Sunscreen in the spotlight

Published 09 Nov 2023

With temperatures heating up and holidays on the horizon, we take a moment to shine a spotlight on the all-important summer staple: sunscreen. How exactly does it protect us from the sun’s damaging rays and what are some key things to keep in mind when choosing your next sunscreen product?

Sun exposure can either be incidental (think walking to the shops, driving with the window down or having a picnic at the park in part-shade) or prolonged (a day at the beach, working outdoors for extended periods or going on a hike) and, depending on the time of day and intensity, both types can cause damage.

What is UV radiation?

Ultraviolet (UV) radiation is responsible for the sun’s damaging rays, and causes more than 95% of all skin cancers. There are three primary types of UV radiation, and these are classified according to their wavelength. Only two of these penetrate the Earth’s atmosphere:

  • UVA: This accounts for most of the UV radiation that reaches the Earth’s surface. UVA rays are able to deeply penetrate the skin and cause cellular damage, premature ageing and also skin cancer. Thing ‘A’ for ageing.
  • UVB: Most UVB radiation does not pass through the Earth’s atmosphere but when it does, it can cause sunburn. UVB rays can also damage skin cells and lead to melanoma and other skin cancers. Think ‘B’ for burning.
  • UVC: This radiation is absorbed by the ozone layer and atmosphere and does not reach us on the Earth’s surface.

UV radiation emitted by the sun cannot be seen or felt, but we can measure the amount that reaches the Earth’s surface by the UV index and can monitor this in real-time with most trusty weather apps. It is recommended to apply sun-protective measures when the UV index is at three or higher. Don’t be fooled by cool or cloudy days as UV levels can still be relatively high in this weather.

How can I protect myself from UV radiation?

Those living in Australia and New Zealand in the 1980s would remember the iconic and effective ‘Slip, Slop, Slap’ campaign, and know that sunscreen is not a foolproof measure for minimising the effects of sun exposure. These steps are still recommended today but have been expanded to cover five forms of sun protection:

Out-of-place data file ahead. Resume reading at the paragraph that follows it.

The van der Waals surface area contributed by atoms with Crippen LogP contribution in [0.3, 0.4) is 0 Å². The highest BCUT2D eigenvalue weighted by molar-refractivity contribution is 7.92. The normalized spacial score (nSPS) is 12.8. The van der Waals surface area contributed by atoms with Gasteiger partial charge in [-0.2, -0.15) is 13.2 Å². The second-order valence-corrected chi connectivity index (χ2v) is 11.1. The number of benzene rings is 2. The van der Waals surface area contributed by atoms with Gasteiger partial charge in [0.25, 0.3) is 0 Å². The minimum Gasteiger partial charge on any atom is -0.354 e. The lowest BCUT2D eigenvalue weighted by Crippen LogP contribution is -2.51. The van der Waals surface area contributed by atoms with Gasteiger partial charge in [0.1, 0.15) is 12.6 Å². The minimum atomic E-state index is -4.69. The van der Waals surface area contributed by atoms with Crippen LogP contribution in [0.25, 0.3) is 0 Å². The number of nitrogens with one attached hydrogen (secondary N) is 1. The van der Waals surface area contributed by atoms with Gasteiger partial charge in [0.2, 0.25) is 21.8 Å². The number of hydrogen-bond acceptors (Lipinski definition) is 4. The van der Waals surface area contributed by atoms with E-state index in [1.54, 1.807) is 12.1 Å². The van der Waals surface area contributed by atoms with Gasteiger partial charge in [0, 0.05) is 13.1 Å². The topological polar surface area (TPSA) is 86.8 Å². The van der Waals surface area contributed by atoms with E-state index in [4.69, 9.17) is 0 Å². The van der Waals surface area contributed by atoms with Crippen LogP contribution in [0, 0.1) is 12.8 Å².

1. Slip on a T-shirt or loose-fitting clothing to cover unprotected skin,
  2. slop on sunscreen*
  3. slap on a broad-brimmed hat,
  4. seek shade, particularly in the middle of the day when UV is highest, and
  5. slide on sunglasses

* ’slop’ underplays the guidance slightly, as sunscreen should be applied liberally and with care and always at the recommended dosage, which for the average adult is 5mL per limb (think a teaspoon amount), front, back and face, covering the neck and ears. It is also recommended to use a broad-spectrum sunscreen rated SPF30 or higher and to use a water-resistant sunscreen if swimming, reapplying at least every two hours throughout the day as needed to maintain protection.

We’ve also prepared some tips for staying safe outdoors this summer.

A smear of sunscreen

Which sunscreen should I use?

The range of choices can be overwhelming when standing in the Sun Care aisle, but here is a bit more information to help you decide which sunscreen is right for you.

What does the SPF rating mean?

The Sun Protection Factor (SPF) rating is a globally recognised system that measures the level of protection against sunburn, and more specifically UVB rays. This rating indicates the amount of time that it takes for protected skin (skin that has had the sunscreen applied to it) to redden compared to unprotected skin. For example, when using a product rated SPF30, it will take approximately 30 times longer for protected skin to burn compared to bare (unprotected) skin. It is not a measure of how long the sunscreen will protect the skin for, as is often thought, so it is still just as important to reapply a product with SPF30 as one with SPF50 after the designated time period.